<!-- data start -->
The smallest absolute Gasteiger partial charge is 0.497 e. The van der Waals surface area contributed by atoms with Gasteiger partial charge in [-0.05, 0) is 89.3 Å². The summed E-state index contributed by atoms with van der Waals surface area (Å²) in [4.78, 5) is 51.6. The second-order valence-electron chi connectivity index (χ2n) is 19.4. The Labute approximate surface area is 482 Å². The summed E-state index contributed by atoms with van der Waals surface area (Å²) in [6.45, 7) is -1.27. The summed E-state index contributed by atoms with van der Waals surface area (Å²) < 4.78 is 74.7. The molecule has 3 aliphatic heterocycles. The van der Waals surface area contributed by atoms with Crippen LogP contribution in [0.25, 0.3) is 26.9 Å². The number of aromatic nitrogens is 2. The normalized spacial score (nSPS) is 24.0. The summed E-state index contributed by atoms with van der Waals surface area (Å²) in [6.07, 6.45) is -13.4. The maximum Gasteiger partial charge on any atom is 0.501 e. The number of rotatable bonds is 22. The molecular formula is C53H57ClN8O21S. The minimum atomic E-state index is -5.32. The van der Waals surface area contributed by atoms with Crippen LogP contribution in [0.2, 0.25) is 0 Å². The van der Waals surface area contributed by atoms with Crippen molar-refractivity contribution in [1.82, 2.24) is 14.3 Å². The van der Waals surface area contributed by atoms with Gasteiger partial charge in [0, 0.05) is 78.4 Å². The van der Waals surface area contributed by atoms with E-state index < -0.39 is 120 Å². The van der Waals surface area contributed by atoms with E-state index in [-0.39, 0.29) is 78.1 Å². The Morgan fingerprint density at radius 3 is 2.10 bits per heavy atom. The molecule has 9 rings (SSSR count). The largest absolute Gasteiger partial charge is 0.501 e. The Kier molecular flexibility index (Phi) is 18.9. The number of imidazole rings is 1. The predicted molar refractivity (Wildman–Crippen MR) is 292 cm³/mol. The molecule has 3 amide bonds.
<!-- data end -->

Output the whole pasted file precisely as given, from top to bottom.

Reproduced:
The smallest absolute Gasteiger partial charge is 0.497 e. The van der Waals surface area contributed by atoms with Gasteiger partial charge in [-0.05, 0) is 89.3 Å². The summed E-state index contributed by atoms with van der Waals surface area (Å²) in [4.78, 5) is 51.6. The second-order valence-electron chi connectivity index (χ2n) is 19.4. The Labute approximate surface area is 482 Å². The summed E-state index contributed by atoms with van der Waals surface area (Å²) in [6.45, 7) is -1.27. The summed E-state index contributed by atoms with van der Waals surface area (Å²) < 4.78 is 74.7. The molecule has 3 aliphatic heterocycles. The van der Waals surface area contributed by atoms with Crippen LogP contribution in [0.25, 0.3) is 26.9 Å². The number of aromatic nitrogens is 2. The normalized spacial score (nSPS) is 24.0. The summed E-state index contributed by atoms with van der Waals surface area (Å²) in [6.07, 6.45) is -13.4. The maximum Gasteiger partial charge on any atom is 0.501 e. The number of rotatable bonds is 22. The molecular formula is C53H57ClN8O21S. The minimum atomic E-state index is -5.32. The van der Waals surface area contributed by atoms with Crippen LogP contribution in [0.2, 0.25) is 0 Å². The van der Waals surface area contributed by atoms with Crippen molar-refractivity contribution in [1.82, 2.24) is 14.3 Å². The van der Waals surface area contributed by atoms with Gasteiger partial charge in [0, 0.05) is 78.4 Å². The van der Waals surface area contributed by atoms with E-state index < -0.39 is 120 Å². The van der Waals surface area contributed by atoms with E-state index in [-0.39, 0.29) is 78.1 Å². The Morgan fingerprint density at radius 3 is 2.10 bits per heavy atom. The molecule has 9 rings (SSSR count). The largest absolute Gasteiger partial charge is 0.501 e. The Kier molecular flexibility index (Phi) is 18.9. The number of imidazole rings is 1. The predicted molar refractivity (Wildman–Crippen MR) is 292 cm³/mol. The molecule has 3 amide bonds.